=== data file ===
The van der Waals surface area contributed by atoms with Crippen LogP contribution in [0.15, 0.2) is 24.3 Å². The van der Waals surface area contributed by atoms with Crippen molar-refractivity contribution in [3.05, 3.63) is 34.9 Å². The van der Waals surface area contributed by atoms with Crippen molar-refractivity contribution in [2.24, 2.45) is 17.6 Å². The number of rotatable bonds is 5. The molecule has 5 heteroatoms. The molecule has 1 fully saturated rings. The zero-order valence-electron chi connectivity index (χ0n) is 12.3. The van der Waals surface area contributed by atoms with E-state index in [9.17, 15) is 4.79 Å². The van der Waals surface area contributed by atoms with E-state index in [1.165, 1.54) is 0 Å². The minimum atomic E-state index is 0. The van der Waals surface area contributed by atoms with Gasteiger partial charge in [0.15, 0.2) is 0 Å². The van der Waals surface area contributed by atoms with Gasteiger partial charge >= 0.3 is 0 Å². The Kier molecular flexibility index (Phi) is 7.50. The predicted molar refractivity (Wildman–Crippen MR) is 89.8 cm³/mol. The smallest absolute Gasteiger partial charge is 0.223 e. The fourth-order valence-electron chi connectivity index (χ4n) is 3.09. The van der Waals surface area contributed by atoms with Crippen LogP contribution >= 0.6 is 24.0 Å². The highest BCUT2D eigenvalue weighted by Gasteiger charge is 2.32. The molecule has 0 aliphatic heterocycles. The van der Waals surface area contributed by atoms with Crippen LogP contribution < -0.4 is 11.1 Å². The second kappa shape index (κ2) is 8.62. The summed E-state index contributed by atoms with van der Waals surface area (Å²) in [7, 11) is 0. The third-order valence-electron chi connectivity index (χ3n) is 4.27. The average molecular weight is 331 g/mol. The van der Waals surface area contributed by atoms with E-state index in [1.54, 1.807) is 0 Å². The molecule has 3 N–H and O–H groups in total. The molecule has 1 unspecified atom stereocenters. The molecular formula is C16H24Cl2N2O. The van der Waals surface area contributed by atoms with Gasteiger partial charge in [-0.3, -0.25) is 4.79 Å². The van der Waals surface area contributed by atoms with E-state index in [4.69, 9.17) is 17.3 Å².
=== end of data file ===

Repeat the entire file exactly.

The van der Waals surface area contributed by atoms with Crippen LogP contribution in [0.15, 0.2) is 24.3 Å². The van der Waals surface area contributed by atoms with Crippen molar-refractivity contribution in [3.05, 3.63) is 34.9 Å². The van der Waals surface area contributed by atoms with Crippen molar-refractivity contribution in [2.24, 2.45) is 17.6 Å². The number of rotatable bonds is 5. The molecule has 5 heteroatoms. The molecule has 1 fully saturated rings. The zero-order valence-electron chi connectivity index (χ0n) is 12.3. The van der Waals surface area contributed by atoms with E-state index in [9.17, 15) is 4.79 Å². The van der Waals surface area contributed by atoms with E-state index in [1.165, 1.54) is 0 Å². The minimum atomic E-state index is 0. The van der Waals surface area contributed by atoms with Gasteiger partial charge in [0.15, 0.2) is 0 Å². The van der Waals surface area contributed by atoms with Gasteiger partial charge >= 0.3 is 0 Å². The Kier molecular flexibility index (Phi) is 7.50. The predicted molar refractivity (Wildman–Crippen MR) is 89.8 cm³/mol. The smallest absolute Gasteiger partial charge is 0.223 e. The fourth-order valence-electron chi connectivity index (χ4n) is 3.09. The van der Waals surface area contributed by atoms with Crippen LogP contribution >= 0.6 is 24.0 Å². The highest BCUT2D eigenvalue weighted by Gasteiger charge is 2.32. The molecule has 0 aliphatic heterocycles. The van der Waals surface area contributed by atoms with Crippen LogP contribution < -0.4 is 11.1 Å². The second kappa shape index (κ2) is 8.62. The summed E-state index contributed by atoms with van der Waals surface area (Å²) in [7, 11) is 0. The third-order valence-electron chi connectivity index (χ3n) is 4.27. The average molecular weight is 331 g/mol. The van der Waals surface area contributed by atoms with E-state index in [1.54, 1.807) is 0 Å². The molecule has 3 N–H and O–H groups in total. The molecule has 1 unspecified atom stereocenters. The molecular formula is C16H24Cl2N2O. The van der Waals surface area contributed by atoms with Gasteiger partial charge in [-0.3, -0.25) is 4.79 Å². The van der Waals surface area contributed by atoms with E-state index in [4.69, 9.17) is 17.3 Å².